SANS Digital Forensics and Incident Response Blog: Category - Windows IR

New Advanced Persistent Threat Based - FOR508 Released in On-Demand

It begins on Day 0: A 3-4 letter government agency contacts your organization about some data that was found at another location. Don't ask us how we know, but you should probably check out several of your systems. You are compromised by the APT. Most organizations are left speechless as 90% of all intrusions are … Continue reading New Advanced Persistent Threat Based - FOR508 Released in On-Demand


Four Focus Areas of Malware Analysis

Malware analysis and the forensic artifacts involved are made up of four areas of focus. The four areas of focus are behavior, code, memory, and intelligence analysis. Each has its own techniques which will be covered briefly. An analyst is in the middle of a case and finds an executable artifact. In searching the hash … Continue reading Four Focus Areas of Malware Analysis


Looking at Mutex Objects for Malware Discovery and Indicators of Compromise

Mutex (a.k.a. mutant) objects, which are frequently used by legitimate software, can also help defenders discover the presence of malicious programs on the system. Incident responders can examine the infected host or reverse-engineer malware to identify mutex names used by the specimen, which will allow them to define the signs of the infection (a.k.a. indicators of compromise). Let's take a look at how mutex objects are used and what tools are available to identify them on a system. Continue reading Looking at Mutex Objects for Malware Discovery and Indicators of Compromise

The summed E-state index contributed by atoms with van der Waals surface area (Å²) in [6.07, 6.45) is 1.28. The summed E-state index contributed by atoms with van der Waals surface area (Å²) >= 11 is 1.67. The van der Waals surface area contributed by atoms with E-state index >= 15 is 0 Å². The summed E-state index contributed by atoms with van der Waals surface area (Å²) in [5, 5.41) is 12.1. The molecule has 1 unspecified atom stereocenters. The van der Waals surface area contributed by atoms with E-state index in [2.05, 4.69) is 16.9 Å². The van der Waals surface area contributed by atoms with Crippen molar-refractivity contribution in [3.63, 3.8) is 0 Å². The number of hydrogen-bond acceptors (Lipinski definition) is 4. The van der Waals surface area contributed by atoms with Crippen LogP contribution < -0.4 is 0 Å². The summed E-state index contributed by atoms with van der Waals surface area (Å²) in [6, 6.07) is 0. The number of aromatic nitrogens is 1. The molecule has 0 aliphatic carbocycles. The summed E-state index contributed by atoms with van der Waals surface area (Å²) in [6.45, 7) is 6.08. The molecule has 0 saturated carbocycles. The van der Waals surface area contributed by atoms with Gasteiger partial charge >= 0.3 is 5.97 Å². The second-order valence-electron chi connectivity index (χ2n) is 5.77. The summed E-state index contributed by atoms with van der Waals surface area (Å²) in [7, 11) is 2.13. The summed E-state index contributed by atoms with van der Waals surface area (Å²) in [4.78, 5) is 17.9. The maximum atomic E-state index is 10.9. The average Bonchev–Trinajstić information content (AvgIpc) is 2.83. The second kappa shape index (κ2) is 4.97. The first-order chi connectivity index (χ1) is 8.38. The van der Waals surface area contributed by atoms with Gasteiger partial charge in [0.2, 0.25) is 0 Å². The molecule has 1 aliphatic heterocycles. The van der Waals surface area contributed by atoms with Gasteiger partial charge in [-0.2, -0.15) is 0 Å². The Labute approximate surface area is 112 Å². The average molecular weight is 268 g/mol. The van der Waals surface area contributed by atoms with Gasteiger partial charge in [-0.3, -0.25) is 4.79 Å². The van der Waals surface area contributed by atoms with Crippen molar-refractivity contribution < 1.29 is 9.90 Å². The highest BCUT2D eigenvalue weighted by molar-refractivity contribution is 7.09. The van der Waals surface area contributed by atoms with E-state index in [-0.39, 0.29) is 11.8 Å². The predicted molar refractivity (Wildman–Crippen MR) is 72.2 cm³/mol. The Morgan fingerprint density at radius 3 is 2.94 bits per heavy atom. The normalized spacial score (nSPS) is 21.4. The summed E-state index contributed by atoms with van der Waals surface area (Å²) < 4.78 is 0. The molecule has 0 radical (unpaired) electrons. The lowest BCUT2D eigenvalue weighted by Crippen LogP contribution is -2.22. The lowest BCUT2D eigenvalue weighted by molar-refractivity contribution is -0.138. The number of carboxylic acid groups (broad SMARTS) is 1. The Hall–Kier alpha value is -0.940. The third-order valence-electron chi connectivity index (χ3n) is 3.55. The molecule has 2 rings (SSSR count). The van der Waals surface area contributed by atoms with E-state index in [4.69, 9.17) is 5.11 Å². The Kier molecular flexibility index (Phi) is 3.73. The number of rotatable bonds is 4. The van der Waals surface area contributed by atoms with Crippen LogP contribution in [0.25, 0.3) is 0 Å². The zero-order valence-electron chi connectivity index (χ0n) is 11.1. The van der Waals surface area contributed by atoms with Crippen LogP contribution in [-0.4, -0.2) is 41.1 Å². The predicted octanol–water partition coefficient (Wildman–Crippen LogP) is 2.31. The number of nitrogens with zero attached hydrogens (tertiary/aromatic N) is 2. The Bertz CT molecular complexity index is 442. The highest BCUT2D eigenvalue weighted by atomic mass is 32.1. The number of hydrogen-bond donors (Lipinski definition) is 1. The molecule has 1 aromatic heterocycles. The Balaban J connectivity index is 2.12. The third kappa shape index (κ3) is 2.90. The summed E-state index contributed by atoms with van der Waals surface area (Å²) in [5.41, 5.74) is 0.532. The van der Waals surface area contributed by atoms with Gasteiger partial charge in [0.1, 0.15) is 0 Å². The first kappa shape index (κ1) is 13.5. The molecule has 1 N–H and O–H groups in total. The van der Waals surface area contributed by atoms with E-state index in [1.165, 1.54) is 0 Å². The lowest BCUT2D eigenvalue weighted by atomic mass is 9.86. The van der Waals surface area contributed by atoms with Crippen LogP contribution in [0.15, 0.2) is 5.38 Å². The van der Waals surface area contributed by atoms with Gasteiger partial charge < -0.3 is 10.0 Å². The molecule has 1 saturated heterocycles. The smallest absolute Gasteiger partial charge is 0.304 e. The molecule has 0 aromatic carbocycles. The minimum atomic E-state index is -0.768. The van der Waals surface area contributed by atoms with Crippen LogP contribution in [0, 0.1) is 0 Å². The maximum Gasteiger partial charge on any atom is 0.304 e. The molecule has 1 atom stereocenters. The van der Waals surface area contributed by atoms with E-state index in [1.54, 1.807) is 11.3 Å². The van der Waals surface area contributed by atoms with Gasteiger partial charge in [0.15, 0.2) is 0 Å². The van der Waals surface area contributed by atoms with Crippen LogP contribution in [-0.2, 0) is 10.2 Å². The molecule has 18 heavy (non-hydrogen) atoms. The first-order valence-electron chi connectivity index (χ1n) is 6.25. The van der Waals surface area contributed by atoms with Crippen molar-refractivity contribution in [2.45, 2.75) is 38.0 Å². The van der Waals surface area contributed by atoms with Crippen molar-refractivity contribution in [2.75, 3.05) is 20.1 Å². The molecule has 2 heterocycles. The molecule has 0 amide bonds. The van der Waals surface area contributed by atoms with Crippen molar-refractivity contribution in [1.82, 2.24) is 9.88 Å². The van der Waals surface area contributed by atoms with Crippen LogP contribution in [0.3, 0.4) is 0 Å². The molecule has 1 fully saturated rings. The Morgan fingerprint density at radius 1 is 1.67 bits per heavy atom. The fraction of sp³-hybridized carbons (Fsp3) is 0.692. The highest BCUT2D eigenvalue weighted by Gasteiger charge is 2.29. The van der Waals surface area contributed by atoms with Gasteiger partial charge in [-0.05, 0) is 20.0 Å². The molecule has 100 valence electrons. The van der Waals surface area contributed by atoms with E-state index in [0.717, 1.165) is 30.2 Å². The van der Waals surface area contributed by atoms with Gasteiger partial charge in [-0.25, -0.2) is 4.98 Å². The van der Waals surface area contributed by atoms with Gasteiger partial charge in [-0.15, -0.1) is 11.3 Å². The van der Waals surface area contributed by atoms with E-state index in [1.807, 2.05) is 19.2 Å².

The APT is already in your network. Time to go hunting — Learn how in new training course SANS FOR508

The Advanced Persistent Threat is already in your network. Time to go hunting. It begins on Day 0: A 3-4 letter government agency contacts your organization about some data that was found at another location. Don't ask us how we know, but you should probably check out several of your systems including 10.3.58.7. You are … Continue reading The APT is already in your network. Time to go hunting — Learn how in new training course SANS FOR508


How to Extract Flash Objects From Malicious MS Office Documents

Authors of malicious Microsoft Office document can execute code on the victim's system using several techniques, including VB macros and exploits. Another approach, which has been growing in popularity, involves embedded Flash programs in the Office document. These Flash programs can download or directly incorporate additional malicious code without the victim's knowledge. This note demonstrates several steps for extracting malicious Flash objects from Microsoft Office document files, so you can analyze them. We take a brief look at using strings, Pyew, hachoir-subfile, xxxswf.py and extract_swf.py tools for this purpose. Continue reading How to Extract Flash Objects From Malicious MS Office Documents